Car chasing man accused of causing Natasha Carruthers's death by dangerous driving 'fuelled up' before pursuit
THE car chasing a man accused of causing the death of mother-of-one Natasha Carruthers by dangerous driving had been “fuelled up” with its occupants “tooled up with an iron bar”, the trial heard
The claim was made by defence QC Brian Macartney for 23-year-old Nathan Phair who was driving her blue Vauxhall Corsa on the night of the crash as it was chased by a black BMW driven by Padraig Toher along the rural roads of Co Fermanagh.
Phair (23), of Castlebalfour Park, Lisnaskea, denies six charges relating to the crash including causing death by dangerous driving on October 7 2017. He is also accused of supplying cocaine.
Dungannon Crown Court has already heard that at the time of the crash, when Phair hit a tree near Derrylin, he was trying to evade two men he had “swindled” in a failed drug deal the previous evening.
CCTV footage captured before and then along the route of the racing cars was shown to the jury.
In the first clip, taken from Lisnaskea Police Station, the car driven by Toher, who has already admitted the manslaughter of Ms Carruthers (23), was seen driving towards Newtownbutler and back again. Another clip shows Toher, of Ballyconnell in Co Cavan, later stopping off at an Enniskillen service station to buy fuel.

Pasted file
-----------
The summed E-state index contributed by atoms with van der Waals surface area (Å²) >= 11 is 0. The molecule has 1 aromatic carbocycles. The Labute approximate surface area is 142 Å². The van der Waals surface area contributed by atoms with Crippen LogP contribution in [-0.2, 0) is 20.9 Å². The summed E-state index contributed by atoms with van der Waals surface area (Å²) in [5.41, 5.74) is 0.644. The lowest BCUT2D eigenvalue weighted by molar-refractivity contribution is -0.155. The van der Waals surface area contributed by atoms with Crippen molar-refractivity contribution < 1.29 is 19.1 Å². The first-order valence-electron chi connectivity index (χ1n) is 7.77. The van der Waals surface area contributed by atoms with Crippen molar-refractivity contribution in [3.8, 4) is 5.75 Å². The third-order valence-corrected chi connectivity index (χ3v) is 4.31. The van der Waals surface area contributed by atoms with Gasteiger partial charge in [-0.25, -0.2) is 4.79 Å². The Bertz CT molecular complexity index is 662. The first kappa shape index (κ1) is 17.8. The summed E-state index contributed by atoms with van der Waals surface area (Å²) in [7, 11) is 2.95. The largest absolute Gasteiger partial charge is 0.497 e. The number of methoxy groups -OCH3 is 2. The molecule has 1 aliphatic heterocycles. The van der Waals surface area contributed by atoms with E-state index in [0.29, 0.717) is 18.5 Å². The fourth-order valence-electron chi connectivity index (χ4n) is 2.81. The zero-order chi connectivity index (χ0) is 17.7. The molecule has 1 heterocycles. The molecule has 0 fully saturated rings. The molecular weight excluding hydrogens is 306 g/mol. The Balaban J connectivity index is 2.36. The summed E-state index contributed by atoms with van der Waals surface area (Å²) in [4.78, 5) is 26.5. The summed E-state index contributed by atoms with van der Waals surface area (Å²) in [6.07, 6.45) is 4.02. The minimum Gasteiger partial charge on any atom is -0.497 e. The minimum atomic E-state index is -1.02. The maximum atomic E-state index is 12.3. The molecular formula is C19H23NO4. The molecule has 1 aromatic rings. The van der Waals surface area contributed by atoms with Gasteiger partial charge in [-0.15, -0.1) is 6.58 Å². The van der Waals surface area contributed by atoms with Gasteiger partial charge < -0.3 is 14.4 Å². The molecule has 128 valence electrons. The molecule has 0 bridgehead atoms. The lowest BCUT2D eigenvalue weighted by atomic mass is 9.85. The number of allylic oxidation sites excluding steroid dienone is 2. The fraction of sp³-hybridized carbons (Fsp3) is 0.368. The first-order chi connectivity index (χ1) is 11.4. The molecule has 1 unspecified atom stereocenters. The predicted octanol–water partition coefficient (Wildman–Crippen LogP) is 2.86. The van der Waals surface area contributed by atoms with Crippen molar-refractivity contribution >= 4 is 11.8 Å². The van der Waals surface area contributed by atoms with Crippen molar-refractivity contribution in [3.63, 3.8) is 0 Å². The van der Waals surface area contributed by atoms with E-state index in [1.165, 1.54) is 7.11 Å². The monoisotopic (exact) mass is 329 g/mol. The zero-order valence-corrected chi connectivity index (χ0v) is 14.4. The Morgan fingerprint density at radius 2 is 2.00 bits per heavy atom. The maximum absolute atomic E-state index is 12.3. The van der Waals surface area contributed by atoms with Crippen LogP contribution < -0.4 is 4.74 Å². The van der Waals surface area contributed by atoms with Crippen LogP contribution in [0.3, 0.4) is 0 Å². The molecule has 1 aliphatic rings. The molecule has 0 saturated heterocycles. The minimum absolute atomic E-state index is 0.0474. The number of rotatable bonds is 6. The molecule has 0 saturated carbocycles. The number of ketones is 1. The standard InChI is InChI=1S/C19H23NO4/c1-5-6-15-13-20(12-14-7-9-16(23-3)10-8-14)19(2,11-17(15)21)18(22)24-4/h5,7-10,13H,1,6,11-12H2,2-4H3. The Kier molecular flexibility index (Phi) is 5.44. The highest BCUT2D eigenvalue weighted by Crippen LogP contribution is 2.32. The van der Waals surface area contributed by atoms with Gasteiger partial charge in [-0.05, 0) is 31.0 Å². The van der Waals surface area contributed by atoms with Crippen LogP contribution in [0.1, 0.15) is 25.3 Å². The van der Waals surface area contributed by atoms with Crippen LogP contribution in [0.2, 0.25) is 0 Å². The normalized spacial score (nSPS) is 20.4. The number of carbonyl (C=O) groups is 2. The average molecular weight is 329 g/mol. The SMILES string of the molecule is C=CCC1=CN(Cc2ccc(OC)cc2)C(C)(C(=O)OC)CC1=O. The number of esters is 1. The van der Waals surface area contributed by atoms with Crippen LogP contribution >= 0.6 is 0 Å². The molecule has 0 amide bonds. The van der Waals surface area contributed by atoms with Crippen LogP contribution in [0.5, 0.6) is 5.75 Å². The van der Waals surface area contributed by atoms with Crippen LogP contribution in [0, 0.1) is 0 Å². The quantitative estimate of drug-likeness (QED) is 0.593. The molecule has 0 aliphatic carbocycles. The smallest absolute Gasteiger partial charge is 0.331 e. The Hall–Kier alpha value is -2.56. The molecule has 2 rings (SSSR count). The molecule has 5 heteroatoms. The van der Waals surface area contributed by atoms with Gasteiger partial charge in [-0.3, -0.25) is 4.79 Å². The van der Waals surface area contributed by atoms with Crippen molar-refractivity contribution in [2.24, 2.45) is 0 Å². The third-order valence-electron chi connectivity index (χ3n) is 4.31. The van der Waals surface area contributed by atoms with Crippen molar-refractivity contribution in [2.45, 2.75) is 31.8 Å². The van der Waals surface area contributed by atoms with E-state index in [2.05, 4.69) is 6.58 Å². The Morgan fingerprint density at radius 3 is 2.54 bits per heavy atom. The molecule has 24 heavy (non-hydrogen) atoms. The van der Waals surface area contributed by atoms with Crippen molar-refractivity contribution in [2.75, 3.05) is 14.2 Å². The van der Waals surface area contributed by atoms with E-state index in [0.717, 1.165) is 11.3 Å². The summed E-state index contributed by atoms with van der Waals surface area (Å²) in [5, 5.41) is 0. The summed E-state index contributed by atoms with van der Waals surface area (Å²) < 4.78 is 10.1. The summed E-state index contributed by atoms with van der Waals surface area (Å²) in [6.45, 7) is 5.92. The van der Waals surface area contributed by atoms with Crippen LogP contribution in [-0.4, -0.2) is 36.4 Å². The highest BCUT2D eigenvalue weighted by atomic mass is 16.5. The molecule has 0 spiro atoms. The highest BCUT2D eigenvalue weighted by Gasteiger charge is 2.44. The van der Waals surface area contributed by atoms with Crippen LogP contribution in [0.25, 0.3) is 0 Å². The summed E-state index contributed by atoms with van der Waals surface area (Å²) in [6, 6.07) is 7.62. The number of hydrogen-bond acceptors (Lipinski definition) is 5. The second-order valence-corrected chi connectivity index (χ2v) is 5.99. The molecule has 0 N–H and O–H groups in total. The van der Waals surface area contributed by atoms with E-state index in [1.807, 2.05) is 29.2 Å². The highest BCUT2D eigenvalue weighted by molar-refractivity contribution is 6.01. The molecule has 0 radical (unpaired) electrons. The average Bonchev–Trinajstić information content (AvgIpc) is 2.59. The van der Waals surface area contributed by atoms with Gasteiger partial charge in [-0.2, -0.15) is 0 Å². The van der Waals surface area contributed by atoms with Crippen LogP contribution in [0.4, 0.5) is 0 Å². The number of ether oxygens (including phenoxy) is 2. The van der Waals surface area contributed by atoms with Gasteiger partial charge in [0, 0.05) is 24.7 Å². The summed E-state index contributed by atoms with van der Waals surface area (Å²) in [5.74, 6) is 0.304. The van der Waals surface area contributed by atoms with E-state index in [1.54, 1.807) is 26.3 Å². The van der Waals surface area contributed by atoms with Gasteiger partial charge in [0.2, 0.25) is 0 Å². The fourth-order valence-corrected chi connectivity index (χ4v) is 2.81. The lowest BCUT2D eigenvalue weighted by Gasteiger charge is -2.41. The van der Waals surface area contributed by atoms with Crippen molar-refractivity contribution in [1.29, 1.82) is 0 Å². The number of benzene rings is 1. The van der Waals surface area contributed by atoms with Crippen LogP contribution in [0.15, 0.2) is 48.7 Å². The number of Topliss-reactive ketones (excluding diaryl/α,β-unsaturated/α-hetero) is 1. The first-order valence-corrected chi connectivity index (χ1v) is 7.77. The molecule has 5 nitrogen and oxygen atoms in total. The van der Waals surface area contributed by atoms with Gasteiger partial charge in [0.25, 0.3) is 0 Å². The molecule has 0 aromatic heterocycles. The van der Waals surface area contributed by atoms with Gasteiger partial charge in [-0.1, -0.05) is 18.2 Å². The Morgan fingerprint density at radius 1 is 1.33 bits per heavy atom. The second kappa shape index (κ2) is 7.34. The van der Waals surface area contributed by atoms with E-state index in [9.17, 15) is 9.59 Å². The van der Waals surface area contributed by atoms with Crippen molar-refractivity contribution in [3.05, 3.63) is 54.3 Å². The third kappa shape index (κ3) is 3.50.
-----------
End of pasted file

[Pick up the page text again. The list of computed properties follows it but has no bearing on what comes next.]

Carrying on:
The sergeant who compiled the clips was questioned by Mr Macartney as to why Toher was “driving around and getting fuelled up”. The officer said the “only reason I know is that they were looking for Nathan Phair”.
However, when asked by Mr Macartney if he knew “they were tooled up with an iron bar”, the sergeant said he was “not aware of it” as his part of the investigation “was seeking CCTV” in relation to the fatal crash.
The court has already heard that prior to the chase Toher had hit the windscreen of the Corsa car with an iron bar and smashed the driver’s window after coming across Phair, Ms Carruthers and another girl in their car in the village of Letterbreen.
The clips played to the court showed the two cars, their lights blazing on full beam, racing along, one chasing the other, at speeds ranging from 67mph to 87mph before the Corsa was clocked doing an estimated100mph as it drove through Derrylin just before the crash.
The court also heard from a motorist returning to his Enniskillen home with his partner, who described how he had to “break hard” to avoid the two cars as they drove towards Derrylin.
The man told the court that it appeared one car was trying to overtake the other, before pulling onto its proper side of the road, but that to avoid a possible collision he had to “slow down very quickly”.
“I nearly came to a standstill,” the witness said.
The trial continues.